|(e.)||Rules and Regulations shall be made for the management of the town, the health, and recreation of the inhabitants, the education of the children and generally for the peace, order, and good government of the people, and in pursuance of the 71st section of the "New Zealand Constitution Act 1852."|
Lands for Sale and Settlement.
Land and Mining. Laws to apply.
All Maori Lands to be open for application.
Counties Act to apply.
Lands fur roads to vest in the Crown
Lands for public works
Management of Maori Estate.
Management of estate by Council.
|(a.)||The Council shall be elected in a similar manner as Maori Members of the House of Representatives by now elected, such election to take place triennially, and for the first election the Colony may be divided into four districts each district returning Member.|
|(b.)||The Council so elected shall appoint a President who may be an European and shall hold office during behaviour or until removed by the unanimous deciding of the committee.|
|(c.)||The Council shall be a corporation and have a [unclear: cor] seal, and may sue and be sued, and its principal office shall be convenient to the seat of Government.page 5|
|(d.)||The functions of the Council when dealing with Maori lands shall be analogous to the functions of the Lands Boards of the Colony.|
|(e.)||Regulations shall be framed by the Council for the proper conduct and management of business, and all proceedings shall be open to the public, and all plans and other records shall be public records.|
|(f.)||The President and Council shall receive such remuneration for their services as may be decided upon.|
|(g.)||The Council may at any lime state a case for the opinion of the Supreme Court and subject thereto all decisions of the Council shall be final and conclusive.|
Native Land Court abolished.
Repeal of statute, &c.
Crown Grants to be scaled with the seal of the council.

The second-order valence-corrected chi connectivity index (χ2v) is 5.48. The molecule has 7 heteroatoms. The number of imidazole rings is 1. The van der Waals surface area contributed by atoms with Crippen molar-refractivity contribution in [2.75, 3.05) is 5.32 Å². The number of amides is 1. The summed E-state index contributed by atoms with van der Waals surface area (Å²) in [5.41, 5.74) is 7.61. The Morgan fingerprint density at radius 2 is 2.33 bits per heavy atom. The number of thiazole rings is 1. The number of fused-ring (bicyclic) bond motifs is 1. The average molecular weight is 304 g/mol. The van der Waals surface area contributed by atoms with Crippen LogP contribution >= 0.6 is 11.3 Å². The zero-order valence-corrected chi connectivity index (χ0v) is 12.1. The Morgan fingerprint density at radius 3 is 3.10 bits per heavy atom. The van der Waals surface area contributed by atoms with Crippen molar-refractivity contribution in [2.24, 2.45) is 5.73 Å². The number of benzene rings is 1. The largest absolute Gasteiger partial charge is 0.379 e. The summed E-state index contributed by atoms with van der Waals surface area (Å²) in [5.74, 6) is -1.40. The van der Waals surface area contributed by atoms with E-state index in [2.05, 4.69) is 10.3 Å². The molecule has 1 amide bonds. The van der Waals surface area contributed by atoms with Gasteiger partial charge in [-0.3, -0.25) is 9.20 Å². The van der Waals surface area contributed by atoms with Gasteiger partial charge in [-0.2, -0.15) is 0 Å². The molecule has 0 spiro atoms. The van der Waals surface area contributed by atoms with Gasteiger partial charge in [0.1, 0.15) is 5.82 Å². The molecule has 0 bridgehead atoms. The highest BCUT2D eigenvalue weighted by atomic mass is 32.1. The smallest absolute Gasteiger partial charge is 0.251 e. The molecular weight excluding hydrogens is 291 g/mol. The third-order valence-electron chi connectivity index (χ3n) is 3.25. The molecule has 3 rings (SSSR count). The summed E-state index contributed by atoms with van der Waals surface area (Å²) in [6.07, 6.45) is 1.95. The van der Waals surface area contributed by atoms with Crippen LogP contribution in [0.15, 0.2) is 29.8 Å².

The Maori Fund.
Application of Fund.
Distribution of Fund.
Application of part of Fund to common purposes.
Accounts to be audited.
Maori census to be taken.
(a.) The Chiefs may be divided into classes, according to rank and distinction as they may determine, and the shares of each class shall be greater than the shares of the common people in such proportion as they may also determine.
Certificates of shares to be issued.
Register of shares to be kept.
Infant's shares to be applied to their maintenance and education.
S. D. Taiwhanga, M.H.R
The Treaty of Waitangi
As finally adopted and signed by upwards of five hundred of the principal Chiefs (512), on February 6, 1840. The Treaty of Waitangi appeared in the following form, which we here insert for the sake of easy reference, as the English document only appears once in these pages: —
Her Majesty Victoria, Queen of the United Kingdom of Great Britain and Ireland, regarding with Her Royal Favor the Native Chiefs and Tribes of New Zealand, and anxious to protect their just Rights and Property, and to secure to them the enjoyment of Peace and Good Order, has deemed it Necessary, in consequence of the great number of Her Majesty's subjects who have already settled in New Zealand, and the rapid extension of Emigration both from Europe and Australia which is still in progress, to constitute and appoint a functionary properly authorized to treat with the Aborigines of New Zealand for the recognition of Her Majesty's Sovereign authority over the whole or any part of those islands. Her Majesty, therefore, being desirous to establish a settled form of Civil Government, with a view to avert the evil consequences which must result from the absence of the necessary Laws and Institutions alike to the Native population and to her Majesty's subjects, has been graciously pleased to empower and authorize me, William Hobson, a Captain in Her Majesty's Royal Navy, Consul, and Lieutenant-Governor of such parts of New Zealand as may be, or hereafter shall be, ceded to Her Majesty, to invite the confederated and independent Chiefs of New Zealand to concur in the following Articles and Conditions:—
Article the First.
The Chiefs of the Confederation of the United Tribes of Sew Zealand, and the separate and independent Chiefs who have not become members of the Confederation, cede to Here Majesty the Queen of England, absolutely and without Enervation, all the said Confederation or Individual Chiefs respectively exercise or to possess, or may be supposed to exercise or to possess, over their respective Territories as the sole Sovereigns thereof.